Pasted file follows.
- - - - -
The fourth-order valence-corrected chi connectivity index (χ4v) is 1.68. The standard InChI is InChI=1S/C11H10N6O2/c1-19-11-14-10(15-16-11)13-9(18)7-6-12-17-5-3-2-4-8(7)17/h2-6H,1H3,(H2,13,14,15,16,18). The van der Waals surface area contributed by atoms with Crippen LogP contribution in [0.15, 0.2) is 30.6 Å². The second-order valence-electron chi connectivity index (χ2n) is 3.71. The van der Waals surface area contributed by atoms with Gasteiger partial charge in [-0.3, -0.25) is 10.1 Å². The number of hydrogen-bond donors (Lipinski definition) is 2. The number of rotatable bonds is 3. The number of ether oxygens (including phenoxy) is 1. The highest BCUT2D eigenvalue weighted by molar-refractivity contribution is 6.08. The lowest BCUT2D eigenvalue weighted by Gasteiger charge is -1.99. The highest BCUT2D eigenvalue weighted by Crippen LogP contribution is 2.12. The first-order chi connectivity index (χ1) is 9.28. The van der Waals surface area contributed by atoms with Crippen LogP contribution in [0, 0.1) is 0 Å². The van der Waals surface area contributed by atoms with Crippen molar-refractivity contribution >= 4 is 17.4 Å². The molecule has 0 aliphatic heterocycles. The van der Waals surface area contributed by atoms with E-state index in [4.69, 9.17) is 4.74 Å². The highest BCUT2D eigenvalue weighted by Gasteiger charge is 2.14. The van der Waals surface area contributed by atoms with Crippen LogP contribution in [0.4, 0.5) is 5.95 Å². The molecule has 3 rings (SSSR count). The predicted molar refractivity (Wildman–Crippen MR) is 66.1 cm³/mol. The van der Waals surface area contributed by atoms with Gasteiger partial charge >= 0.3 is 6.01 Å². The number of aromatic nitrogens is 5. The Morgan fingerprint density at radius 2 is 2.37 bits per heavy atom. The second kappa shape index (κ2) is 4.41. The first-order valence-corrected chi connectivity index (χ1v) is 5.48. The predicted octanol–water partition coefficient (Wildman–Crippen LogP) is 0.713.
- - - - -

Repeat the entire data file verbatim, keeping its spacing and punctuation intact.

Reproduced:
The fourth-order valence-corrected chi connectivity index (χ4v) is 1.68. The standard InChI is InChI=1S/C11H10N6O2/c1-19-11-14-10(15-16-11)13-9(18)7-6-12-17-5-3-2-4-8(7)17/h2-6H,1H3,(H2,13,14,15,16,18). The van der Waals surface area contributed by atoms with Crippen LogP contribution in [0.15, 0.2) is 30.6 Å². The second-order valence-electron chi connectivity index (χ2n) is 3.71. The van der Waals surface area contributed by atoms with Gasteiger partial charge in [-0.3, -0.25) is 10.1 Å². The number of hydrogen-bond donors (Lipinski definition) is 2. The number of rotatable bonds is 3. The number of ether oxygens (including phenoxy) is 1. The highest BCUT2D eigenvalue weighted by molar-refractivity contribution is 6.08. The lowest BCUT2D eigenvalue weighted by Gasteiger charge is -1.99. The highest BCUT2D eigenvalue weighted by Crippen LogP contribution is 2.12. The first-order chi connectivity index (χ1) is 9.28. The van der Waals surface area contributed by atoms with Crippen LogP contribution in [0, 0.1) is 0 Å². The van der Waals surface area contributed by atoms with Crippen molar-refractivity contribution >= 4 is 17.4 Å². The molecule has 0 aliphatic heterocycles. The van der Waals surface area contributed by atoms with E-state index in [4.69, 9.17) is 4.74 Å². The highest BCUT2D eigenvalue weighted by Gasteiger charge is 2.14. The van der Waals surface area contributed by atoms with Crippen LogP contribution in [0.4, 0.5) is 5.95 Å². The molecule has 3 rings (SSSR count). The predicted molar refractivity (Wildman–Crippen MR) is 66.1 cm³/mol. The van der Waals surface area contributed by atoms with Gasteiger partial charge >= 0.3 is 6.01 Å². The number of aromatic nitrogens is 5. The Morgan fingerprint density at radius 2 is 2.37 bits per heavy atom. The second kappa shape index (κ2) is 4.41. The first-order valence-corrected chi connectivity index (χ1v) is 5.48. The predicted octanol–water partition coefficient (Wildman–Crippen LogP) is 0.713.